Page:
The Road to an Updated Corporate Governance Code
In February 2022 the Corporate Governance Code Monitoring Committee presented proposals for updates to the Dutch Corporate Governance Code in a consultation document (available on the committee’s website). For eight weeks, the supporting parties and other stakeholders and interested parties can submit their feedback on the committee’s proposals. The committee will consider the public debate and the submissions from the consultation phase in the final updates to the code. The update proposal focuses on three main areas: long-term value creation, the role of shareholders, and diversity and inclusion (D&I). In addition, it puts forward several amendments based on updated laws and regulations and to improve accountability in auditing and annual reporting.
Proposals on ESG Stakeholder Dialog: Is Policy at the Discretion of the Board, or Not?
The updates in the area of long-term value creation pertain to ESG (Environmental, Social & Governance). This topic is a priority in business, as well as for the public and policymakers. Internationally we see a whole slew of ESG regulations in the works, such as the European Corporate Sustainability Reporting Directive (CSRD) and the OECD Due Diligence Guidance for companies to meet their supply chain responsibility in international business. The committee does not want to get too far ahead of these. Its proposal to update the code on this point is multi-layered. Firstly, it proposes that companies draft a clear ESG strategy, with specific targets, as part of their long-term value creation strategy. Their annual reporting must include reporting on this ESG strategy, for accountability. In setting the ESG strategy, the Board would be required to consider the interests of the relevant stakeholders, and to draft a stakeholder dialog policy for this.
The above proposals raise questions. They lend the impression that the ESG strategy is a separate strategy. ESG proponents are actually calling for incorporation of ESG aspects into the core activities of companies, so they are an integral part of their overall strategy. The provision for a dialog with all relevant stakeholders for the ESG component is also noteworthy. For the overall strategy, the basic principle is that the Board sets it, and the Supervisory Board is involved in its adoption and monitors its implementation. This provides a high degree of autonomy, without measures such as requiring the Board to involve shareholders as stakeholders. For the “ESG strategy”, the committee evidently sees this differently. For certain decisions that affect the public in the production and value chains of the company, it makes sense for Management to involve the affected parties, in order to arrive at the right decision. Yet in our stakeholder model, this decision falls to the Executive Board, under the supervision of the Supervisory Board. The proposed best practice provision to hold a relevant stakeholder dialog may require the Board to deal with an array of self-declared relevant stakeholders who want to claim a position. It is worth considering, in my view, to provide a clarification that decisions on whether to involve stakeholders are at the discretion of the Board.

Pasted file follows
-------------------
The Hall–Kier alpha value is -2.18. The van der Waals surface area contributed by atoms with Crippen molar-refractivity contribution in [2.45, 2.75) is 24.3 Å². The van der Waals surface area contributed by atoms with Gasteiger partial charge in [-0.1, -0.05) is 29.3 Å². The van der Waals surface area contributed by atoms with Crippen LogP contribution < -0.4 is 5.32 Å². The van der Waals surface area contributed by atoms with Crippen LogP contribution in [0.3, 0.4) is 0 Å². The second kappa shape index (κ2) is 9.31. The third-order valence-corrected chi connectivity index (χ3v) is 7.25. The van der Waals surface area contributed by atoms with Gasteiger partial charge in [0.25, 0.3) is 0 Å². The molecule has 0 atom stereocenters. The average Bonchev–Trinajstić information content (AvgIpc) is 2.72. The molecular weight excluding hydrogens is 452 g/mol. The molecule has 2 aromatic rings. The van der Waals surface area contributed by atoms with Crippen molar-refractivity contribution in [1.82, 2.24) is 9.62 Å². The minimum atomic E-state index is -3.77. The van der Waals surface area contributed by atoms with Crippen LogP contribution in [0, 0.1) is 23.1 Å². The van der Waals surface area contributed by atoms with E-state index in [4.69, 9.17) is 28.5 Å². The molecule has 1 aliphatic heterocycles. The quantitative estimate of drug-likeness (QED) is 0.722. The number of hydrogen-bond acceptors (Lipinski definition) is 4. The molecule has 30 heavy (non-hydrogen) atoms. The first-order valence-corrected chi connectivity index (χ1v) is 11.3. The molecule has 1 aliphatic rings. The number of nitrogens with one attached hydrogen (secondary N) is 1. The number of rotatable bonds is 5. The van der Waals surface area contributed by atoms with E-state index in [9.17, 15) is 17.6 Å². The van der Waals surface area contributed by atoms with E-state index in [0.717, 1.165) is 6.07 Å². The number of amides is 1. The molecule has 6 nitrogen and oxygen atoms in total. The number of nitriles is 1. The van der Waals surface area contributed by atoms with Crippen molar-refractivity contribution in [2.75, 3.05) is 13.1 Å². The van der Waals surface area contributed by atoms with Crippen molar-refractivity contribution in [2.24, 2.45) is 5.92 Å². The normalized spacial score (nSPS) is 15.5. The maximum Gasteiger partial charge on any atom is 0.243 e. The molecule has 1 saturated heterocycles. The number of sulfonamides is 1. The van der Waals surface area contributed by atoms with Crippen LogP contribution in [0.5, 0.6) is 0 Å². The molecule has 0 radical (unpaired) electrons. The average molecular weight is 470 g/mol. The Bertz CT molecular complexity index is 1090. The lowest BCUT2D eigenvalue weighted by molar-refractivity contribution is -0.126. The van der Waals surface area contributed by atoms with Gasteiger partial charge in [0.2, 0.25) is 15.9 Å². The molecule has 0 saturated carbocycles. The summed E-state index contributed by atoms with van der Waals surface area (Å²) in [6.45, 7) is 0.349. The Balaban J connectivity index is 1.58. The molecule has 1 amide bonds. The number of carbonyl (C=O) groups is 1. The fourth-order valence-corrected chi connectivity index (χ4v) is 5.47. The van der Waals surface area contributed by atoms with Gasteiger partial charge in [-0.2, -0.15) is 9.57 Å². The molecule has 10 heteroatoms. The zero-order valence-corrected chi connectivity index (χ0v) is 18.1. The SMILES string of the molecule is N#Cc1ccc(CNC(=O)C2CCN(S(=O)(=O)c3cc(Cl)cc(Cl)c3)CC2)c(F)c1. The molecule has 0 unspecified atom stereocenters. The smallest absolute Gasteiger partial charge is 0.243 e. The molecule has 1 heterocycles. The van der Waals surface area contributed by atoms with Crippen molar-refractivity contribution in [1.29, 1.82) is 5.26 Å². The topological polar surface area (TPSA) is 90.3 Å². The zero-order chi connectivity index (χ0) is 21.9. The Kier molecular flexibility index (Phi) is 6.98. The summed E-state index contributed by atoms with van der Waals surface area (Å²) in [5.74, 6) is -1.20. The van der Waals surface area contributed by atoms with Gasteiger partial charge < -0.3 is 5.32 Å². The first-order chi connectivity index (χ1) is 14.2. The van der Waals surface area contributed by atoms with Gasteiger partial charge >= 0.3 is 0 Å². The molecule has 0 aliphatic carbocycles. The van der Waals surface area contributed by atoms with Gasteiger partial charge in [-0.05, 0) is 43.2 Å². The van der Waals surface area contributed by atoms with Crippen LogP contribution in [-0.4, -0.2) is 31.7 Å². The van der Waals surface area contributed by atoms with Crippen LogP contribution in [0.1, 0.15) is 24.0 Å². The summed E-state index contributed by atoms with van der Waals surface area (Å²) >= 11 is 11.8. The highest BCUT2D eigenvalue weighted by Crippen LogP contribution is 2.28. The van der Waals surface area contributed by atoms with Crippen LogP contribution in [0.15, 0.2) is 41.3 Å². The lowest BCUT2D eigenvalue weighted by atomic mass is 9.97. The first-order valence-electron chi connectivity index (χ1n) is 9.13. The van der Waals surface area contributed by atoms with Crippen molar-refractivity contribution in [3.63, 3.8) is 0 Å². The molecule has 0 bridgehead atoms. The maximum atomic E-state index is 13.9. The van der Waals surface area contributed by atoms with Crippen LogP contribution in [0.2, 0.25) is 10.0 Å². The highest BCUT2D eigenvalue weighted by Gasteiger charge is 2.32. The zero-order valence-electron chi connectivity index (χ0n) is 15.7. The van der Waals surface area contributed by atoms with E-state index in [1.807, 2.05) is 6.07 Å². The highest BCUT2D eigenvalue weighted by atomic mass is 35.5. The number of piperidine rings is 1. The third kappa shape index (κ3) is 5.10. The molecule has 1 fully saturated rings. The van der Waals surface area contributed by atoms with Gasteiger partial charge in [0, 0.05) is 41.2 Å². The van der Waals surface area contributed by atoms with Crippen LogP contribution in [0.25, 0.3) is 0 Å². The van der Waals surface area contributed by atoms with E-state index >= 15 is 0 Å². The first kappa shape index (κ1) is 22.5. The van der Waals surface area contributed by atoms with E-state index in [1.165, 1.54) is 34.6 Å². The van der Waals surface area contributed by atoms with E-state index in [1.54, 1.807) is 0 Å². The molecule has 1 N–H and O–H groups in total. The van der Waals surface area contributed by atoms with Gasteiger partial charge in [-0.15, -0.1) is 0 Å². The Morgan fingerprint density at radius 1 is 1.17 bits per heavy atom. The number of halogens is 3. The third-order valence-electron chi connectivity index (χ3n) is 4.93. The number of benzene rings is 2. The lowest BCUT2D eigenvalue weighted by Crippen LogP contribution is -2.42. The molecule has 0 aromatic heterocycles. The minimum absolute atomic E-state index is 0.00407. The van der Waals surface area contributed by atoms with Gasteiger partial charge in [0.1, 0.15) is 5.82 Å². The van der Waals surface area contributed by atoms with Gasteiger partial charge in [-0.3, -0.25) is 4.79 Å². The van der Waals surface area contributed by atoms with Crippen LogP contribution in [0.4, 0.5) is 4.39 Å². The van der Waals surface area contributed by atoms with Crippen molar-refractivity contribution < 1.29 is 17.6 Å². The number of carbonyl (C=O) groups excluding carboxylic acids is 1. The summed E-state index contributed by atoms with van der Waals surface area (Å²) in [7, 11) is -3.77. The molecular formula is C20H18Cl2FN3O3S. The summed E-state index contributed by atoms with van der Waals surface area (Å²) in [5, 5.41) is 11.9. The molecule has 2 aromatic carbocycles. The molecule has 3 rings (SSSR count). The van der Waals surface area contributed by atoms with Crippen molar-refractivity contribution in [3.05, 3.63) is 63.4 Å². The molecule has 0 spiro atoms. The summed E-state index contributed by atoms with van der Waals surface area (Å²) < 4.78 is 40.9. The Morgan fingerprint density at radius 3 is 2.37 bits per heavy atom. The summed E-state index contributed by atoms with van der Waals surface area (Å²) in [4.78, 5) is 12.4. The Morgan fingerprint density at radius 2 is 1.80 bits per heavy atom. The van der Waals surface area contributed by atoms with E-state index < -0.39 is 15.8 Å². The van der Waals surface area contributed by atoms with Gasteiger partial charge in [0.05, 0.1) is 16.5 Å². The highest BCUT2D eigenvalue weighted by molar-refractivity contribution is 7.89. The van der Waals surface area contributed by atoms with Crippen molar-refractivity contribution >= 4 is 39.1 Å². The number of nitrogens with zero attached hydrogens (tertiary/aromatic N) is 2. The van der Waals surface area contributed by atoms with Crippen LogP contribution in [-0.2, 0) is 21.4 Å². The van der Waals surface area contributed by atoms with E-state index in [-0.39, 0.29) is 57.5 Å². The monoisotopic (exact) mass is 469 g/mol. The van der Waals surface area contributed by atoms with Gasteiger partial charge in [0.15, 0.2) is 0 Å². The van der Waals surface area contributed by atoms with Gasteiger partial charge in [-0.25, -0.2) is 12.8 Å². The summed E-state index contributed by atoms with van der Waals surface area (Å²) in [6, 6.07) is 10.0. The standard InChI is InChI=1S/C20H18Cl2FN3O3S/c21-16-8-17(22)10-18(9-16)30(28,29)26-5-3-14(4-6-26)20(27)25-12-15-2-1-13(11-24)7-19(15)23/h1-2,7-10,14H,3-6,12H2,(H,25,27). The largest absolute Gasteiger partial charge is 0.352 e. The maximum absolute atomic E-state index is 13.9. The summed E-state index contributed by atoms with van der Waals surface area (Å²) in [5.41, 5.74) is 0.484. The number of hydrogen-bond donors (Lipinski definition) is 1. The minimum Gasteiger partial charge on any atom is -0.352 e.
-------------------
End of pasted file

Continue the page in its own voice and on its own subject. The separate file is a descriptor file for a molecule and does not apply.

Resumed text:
Proposals on Shareholders: A Provision with Far-Reaching Consequences
In the area of shareholders, the committee proposes a greater role for effective and sustained shareholder involvement. In this process, the committee also considered elements of Eumedion’s Stewardship Code. Specifically, it proposes a new best practice provision that shareholders and the company be willing to enter into mutual consultation where appropriate and at their discretion. The company is expected to facilitate the dialog, unless the Board deems this not to be in the interests of the company and its affiliates. The explanatory notes to the newly proposed provision state that under the principles of corporate reasonableness and fairness, shareholders are also expected to be willing to enter into constructive dialog with companies.